It’s time to reveal one of our favorites. The demolition of the Kahn-designed Detroit House of Correction facility in Plymouth, MI has been announced after twelve years of decay and vandalism.
In 1860, DeHoCo began as an imposing castle located where Eastern Market is today, once the country’s westernmost federal correctional facility and the only in the state to house female inmates. Because of this, it hosted an impressive cast of co-ed Wild Western outlaws, including Billy the Kid and Belle Starr.
Due to overcrowding, a new facility was constructed miles away on the prison’s farm property in the secluded, rural community of Plymouth. Detroit architect Albert Kahn designed the new facility, which opened in 1931 to house bootleggers and bank robbers. Read more about the many changes to the property over the years on DetroitUrbex.
“I can’t sit, no, no, in DeHoCo,” was a line from Nathaniel Mayer’s 1966 song I Want Love and Affection (Not the House of Correction), rumored to have been written during Mayer’s sentence there.
Poet and MC5 manager John Sinclair was sentenced to six months in DeHoCo for possession of marijuana. He would later be sentenced to ten years in Marquette State Prison for two joints, and a resulting court case would eventually lead to the decriminalization of marijuana in the state of Michigan and Ann Arbor’s annual Hash Bash.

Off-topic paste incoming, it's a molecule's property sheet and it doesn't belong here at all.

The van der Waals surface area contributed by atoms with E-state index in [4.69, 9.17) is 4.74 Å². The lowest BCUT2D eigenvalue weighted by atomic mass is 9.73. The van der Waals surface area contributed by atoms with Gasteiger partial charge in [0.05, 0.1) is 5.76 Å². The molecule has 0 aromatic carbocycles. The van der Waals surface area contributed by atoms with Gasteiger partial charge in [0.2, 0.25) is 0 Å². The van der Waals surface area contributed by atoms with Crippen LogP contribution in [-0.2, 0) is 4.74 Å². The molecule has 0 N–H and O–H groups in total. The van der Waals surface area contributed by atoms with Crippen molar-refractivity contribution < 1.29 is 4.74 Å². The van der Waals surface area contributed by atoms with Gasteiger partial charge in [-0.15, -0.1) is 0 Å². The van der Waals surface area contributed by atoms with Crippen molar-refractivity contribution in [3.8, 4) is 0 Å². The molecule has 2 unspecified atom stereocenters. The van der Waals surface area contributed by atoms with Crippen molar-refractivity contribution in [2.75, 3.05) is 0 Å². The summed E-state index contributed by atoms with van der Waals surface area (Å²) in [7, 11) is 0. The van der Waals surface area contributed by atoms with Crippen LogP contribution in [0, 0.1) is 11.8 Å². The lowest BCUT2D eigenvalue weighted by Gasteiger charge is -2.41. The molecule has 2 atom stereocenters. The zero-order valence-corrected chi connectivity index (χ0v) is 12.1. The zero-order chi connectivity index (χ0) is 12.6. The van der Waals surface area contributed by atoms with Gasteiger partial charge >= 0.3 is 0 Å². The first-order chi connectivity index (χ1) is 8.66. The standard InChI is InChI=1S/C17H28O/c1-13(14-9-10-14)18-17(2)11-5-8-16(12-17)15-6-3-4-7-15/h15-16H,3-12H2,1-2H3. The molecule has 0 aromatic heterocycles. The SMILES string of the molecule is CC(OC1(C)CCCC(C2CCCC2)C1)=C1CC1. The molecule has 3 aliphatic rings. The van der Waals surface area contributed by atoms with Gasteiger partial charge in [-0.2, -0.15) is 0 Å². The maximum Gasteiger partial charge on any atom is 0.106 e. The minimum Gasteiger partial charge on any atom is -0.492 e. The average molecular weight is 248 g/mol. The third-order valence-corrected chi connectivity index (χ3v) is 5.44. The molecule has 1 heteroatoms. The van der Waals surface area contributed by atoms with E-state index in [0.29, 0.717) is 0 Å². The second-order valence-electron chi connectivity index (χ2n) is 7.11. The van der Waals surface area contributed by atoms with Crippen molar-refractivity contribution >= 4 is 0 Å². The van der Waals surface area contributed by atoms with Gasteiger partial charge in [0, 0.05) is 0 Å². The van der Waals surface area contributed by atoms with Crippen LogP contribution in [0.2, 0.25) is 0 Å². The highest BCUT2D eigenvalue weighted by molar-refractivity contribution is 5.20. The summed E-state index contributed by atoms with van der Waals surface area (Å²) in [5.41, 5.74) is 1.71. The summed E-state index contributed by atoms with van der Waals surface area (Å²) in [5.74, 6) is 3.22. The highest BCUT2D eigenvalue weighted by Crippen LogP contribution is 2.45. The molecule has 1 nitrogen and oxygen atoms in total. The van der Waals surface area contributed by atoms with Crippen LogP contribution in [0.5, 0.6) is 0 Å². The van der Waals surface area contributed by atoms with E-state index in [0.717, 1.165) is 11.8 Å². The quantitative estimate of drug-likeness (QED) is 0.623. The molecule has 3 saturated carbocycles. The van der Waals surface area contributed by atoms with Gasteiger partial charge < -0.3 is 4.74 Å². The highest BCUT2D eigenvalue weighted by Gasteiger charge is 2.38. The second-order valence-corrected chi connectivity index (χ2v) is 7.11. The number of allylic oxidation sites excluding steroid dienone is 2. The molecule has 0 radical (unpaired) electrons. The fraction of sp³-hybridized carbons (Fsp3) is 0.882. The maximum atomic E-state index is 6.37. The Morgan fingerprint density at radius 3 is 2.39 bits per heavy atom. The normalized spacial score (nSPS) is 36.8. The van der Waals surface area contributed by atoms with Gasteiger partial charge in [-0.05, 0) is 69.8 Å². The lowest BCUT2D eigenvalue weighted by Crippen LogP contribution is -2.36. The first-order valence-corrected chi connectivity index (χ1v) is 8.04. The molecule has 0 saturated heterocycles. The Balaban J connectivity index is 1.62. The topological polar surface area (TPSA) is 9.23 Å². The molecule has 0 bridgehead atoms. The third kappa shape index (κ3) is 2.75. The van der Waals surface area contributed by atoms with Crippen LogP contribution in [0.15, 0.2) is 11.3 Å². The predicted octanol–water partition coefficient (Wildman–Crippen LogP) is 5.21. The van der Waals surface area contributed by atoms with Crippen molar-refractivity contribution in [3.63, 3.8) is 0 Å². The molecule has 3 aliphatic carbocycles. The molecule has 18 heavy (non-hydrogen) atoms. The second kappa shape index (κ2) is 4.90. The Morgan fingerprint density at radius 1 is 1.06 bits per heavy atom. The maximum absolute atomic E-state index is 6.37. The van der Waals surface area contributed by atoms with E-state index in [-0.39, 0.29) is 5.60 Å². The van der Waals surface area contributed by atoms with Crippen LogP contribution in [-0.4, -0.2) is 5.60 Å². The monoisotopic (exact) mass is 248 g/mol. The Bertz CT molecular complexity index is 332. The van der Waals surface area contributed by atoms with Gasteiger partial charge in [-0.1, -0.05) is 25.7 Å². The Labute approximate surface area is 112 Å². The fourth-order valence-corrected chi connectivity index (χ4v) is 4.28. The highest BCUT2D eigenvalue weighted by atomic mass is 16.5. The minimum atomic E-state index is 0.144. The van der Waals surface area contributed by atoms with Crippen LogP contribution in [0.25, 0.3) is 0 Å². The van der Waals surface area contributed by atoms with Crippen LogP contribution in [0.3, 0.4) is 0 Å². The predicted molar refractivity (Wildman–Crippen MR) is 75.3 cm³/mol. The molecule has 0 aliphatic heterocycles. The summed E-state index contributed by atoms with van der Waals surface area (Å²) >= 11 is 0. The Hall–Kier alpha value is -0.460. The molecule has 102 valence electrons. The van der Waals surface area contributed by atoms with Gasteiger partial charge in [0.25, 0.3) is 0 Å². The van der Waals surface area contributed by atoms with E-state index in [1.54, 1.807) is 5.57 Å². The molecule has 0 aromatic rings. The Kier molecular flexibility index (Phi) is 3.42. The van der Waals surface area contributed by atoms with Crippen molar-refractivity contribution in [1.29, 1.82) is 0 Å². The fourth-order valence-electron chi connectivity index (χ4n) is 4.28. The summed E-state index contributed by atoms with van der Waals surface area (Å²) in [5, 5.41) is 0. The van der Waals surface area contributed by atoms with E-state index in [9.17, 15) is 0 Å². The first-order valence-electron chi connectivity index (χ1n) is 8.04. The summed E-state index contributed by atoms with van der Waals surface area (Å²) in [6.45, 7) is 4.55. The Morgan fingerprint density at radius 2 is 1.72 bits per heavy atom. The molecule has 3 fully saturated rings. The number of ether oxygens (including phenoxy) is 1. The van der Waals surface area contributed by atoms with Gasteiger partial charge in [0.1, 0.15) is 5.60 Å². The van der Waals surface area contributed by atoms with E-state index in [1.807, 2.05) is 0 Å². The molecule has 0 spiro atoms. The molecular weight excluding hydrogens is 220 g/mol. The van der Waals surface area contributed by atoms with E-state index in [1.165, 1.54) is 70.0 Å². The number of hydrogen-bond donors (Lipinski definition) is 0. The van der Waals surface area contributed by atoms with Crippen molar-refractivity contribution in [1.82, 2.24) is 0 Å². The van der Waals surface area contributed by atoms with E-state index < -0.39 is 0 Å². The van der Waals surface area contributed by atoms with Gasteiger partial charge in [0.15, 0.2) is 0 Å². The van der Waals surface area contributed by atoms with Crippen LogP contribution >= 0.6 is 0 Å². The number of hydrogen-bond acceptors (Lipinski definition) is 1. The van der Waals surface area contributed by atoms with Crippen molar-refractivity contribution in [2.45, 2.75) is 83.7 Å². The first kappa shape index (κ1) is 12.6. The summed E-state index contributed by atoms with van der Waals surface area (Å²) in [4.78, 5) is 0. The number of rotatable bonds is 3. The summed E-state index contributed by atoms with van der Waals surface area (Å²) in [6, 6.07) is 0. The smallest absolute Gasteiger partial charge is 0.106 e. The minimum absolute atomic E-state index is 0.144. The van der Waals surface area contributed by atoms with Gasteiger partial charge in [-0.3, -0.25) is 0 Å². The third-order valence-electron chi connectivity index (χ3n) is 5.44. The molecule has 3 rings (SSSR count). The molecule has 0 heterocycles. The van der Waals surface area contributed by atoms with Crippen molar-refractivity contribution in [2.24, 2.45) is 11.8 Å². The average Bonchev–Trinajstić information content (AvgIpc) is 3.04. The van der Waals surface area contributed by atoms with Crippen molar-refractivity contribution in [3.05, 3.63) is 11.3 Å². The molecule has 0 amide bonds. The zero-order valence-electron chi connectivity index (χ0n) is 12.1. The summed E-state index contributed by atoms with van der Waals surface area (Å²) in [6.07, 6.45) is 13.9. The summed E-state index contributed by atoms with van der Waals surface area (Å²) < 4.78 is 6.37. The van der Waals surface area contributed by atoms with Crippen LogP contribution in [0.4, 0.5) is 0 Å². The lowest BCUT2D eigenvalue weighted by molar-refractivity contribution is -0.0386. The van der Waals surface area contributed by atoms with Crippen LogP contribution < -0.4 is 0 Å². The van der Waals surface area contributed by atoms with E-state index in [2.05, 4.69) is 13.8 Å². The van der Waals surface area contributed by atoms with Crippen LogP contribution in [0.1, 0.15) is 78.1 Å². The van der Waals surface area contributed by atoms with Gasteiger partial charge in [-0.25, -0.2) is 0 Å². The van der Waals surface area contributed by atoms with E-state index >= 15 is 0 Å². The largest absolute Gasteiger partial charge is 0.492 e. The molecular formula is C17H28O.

For more details of DeHoCo’s inmate history and photographs from just after it closed in 2004, check out Nailhed’s article.
It isn’t unusual to find old records left behind in former state-run facilities, where the administration always seems to “forget” to clear the many filing cabinets on their way out. DeHoCo’s bizarrely combined weapon cleaning and records room is full of handwritten files for the inmates of the 1970’s, a number of which are marked both “escaped” and “returned.” The remote location of the prison made it easy to round up the escapees, but it seemed to happen pretty often. There was occasionally commentary in the margins, with a pretty clear interchangeability between inmates at DeHoCo and patients at Ypsilanti State Psychiatric Hospital.
Of course, not everybody sentenced to DeHoCo spent their free time plotting to flee for the fields and forests of Plymouth. Glitter glue and yarn was abundant in the arts and crafts used to pass the time in some of the outbuildings, where personal details could still be found tucked into the nooks and crannies of each cell, many of which had personalized bulletin boards. Even in the maximum security facility, inmates managed to burn or carve their marks into the cell walls.
Around 2000, inmates started a greenhouse they used to grow food and feed the hungry through a program called Forgotten Harvest.
What’s left today was the men’s prison, and the women’s facility across the street was torn down to make way for another, newer prison, which too was closed and was demolished in 2013. Plans for DeHoCo’s demolition are now also in motion with all the proper signatures are in place, although the prison’s date with the wrecking ball remains uncertain.